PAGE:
Tuesday 8th July 2014
Well, you may be happy to know that ‘Nelson’ the male Common Buzzard has made it back from the vet. He is back down the Breeding Ground again. It would appear that he has a cataract in his one remaining eye, which makes it hard for him to find his food. However, he knows his aviary, and knows where the feed tray is.
We ‘eventually’ managed to catch the Magpie which had mysteriously appeared in the Laybourne Aviary. It took three of us. two ‘beaters’ and one ‘catcher’. The thing is, with owls, you know they are going to make a mistake, and end up near a net. Not so with Magpies! This particular individual used all its native Corvid cunning to avoid capture! It’s flight path ‘just so’ to avoid even my reach! Our only hope was to tire him out. In the end, it was touch and go as to who was going to tire out first! We eventually managed to net it in the wood end of the aviary, but it was a close run thing! After it had recuperated in the hospital fortified itself with a last minute meal, it went back in to wild none the worse for wear.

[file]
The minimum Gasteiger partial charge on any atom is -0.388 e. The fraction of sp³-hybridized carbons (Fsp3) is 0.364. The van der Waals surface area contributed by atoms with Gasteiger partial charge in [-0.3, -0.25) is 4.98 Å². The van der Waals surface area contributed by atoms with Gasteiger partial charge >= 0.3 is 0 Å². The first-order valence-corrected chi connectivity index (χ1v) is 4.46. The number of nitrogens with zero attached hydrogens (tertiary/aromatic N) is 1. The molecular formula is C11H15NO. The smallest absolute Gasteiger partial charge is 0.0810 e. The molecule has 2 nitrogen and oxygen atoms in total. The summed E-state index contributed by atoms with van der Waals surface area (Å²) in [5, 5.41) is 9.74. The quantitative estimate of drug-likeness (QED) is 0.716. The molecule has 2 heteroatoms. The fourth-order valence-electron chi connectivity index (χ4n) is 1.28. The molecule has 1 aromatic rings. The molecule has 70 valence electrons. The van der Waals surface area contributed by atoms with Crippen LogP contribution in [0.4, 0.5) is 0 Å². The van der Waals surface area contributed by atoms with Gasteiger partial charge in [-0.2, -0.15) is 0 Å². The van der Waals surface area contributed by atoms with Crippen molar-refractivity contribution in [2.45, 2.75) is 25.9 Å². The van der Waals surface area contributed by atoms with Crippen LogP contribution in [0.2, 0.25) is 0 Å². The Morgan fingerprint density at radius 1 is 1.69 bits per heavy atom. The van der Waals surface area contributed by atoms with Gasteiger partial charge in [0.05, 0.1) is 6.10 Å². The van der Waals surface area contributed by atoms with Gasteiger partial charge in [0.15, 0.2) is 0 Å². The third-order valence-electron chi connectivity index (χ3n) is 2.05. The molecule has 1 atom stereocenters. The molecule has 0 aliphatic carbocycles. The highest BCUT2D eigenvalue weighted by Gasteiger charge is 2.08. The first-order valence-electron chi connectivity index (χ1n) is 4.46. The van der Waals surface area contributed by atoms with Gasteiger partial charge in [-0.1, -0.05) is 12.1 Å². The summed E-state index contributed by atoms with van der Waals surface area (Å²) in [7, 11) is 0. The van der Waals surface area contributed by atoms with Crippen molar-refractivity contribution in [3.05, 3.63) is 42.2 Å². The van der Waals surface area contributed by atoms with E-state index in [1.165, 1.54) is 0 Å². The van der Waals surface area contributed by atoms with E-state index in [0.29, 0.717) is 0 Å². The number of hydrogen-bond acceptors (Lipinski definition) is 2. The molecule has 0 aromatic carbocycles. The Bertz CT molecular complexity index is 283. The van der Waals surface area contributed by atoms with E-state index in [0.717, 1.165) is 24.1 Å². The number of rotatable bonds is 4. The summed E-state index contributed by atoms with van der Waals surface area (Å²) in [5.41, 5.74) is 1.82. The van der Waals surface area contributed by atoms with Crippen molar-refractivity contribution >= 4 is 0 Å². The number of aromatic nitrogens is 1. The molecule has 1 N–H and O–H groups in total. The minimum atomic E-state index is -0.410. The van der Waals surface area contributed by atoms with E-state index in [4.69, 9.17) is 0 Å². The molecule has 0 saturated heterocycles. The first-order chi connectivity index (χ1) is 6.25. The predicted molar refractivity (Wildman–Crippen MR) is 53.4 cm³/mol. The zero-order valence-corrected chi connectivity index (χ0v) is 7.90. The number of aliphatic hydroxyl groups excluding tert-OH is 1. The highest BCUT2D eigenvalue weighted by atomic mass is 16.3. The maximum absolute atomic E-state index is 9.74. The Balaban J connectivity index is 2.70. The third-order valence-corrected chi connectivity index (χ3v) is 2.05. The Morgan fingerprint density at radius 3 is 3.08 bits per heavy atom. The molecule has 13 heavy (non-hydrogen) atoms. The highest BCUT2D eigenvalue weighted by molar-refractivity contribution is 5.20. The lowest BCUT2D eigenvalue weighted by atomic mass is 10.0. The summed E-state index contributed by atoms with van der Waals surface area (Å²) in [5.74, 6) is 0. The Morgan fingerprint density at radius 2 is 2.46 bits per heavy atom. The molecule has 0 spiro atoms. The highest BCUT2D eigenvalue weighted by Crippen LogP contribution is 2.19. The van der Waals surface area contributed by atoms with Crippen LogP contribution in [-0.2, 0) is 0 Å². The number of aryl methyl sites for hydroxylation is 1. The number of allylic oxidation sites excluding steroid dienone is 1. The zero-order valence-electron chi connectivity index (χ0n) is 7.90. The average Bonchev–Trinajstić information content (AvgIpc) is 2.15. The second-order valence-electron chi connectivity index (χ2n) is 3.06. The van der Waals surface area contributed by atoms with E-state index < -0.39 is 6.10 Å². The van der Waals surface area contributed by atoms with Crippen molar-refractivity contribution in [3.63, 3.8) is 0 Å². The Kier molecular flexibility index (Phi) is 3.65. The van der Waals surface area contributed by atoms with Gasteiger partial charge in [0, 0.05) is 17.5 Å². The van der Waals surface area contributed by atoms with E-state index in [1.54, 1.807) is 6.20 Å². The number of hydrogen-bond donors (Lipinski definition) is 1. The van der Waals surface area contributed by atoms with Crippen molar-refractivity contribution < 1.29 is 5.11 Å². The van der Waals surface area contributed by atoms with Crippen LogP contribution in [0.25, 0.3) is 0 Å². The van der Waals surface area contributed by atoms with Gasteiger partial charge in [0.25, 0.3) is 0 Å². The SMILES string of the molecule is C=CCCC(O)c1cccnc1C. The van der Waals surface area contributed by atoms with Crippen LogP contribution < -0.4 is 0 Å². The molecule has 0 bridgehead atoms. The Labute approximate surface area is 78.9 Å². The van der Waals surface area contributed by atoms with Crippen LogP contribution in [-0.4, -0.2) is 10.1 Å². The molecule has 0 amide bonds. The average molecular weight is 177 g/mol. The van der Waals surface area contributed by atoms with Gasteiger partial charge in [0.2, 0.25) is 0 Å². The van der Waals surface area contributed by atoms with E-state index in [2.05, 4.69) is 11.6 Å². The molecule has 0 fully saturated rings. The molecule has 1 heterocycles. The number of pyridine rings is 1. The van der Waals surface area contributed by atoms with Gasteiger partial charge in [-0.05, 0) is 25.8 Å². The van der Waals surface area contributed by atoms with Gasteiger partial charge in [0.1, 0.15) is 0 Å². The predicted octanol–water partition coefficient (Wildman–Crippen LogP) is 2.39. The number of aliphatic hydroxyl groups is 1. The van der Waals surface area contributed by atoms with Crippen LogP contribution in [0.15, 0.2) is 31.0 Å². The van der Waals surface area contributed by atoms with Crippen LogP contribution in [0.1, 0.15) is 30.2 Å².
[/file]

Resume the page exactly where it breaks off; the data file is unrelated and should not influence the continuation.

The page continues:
Incidentally, the young bird of Prey chick I picked up a number of weeks ago has now turned in to a handsome juvenile Kestrel. We have managed to keep it wild, as it managed to feed itself from day one. Hopefully next month it will be able to be released.
The latest batch of youngsters in the Burrowing Owl Aviary in the Main Display are now permanently out of the nest box. They are distinguishable from the parents and their elder siblings by the fact that they haven’t yet developed any markings on their breast feathers. At present that brings the total in their particular aviary to ‘7’.
See you next week
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|World Owl Trust
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The World Owl Trust is a member of the British and Irish Association of Zoos and Aquariums (BIAZA) and the European Association of Zoos and Aquariums (EAZA). The Trust relies on a dedicated membership, visitors, donations and legacies.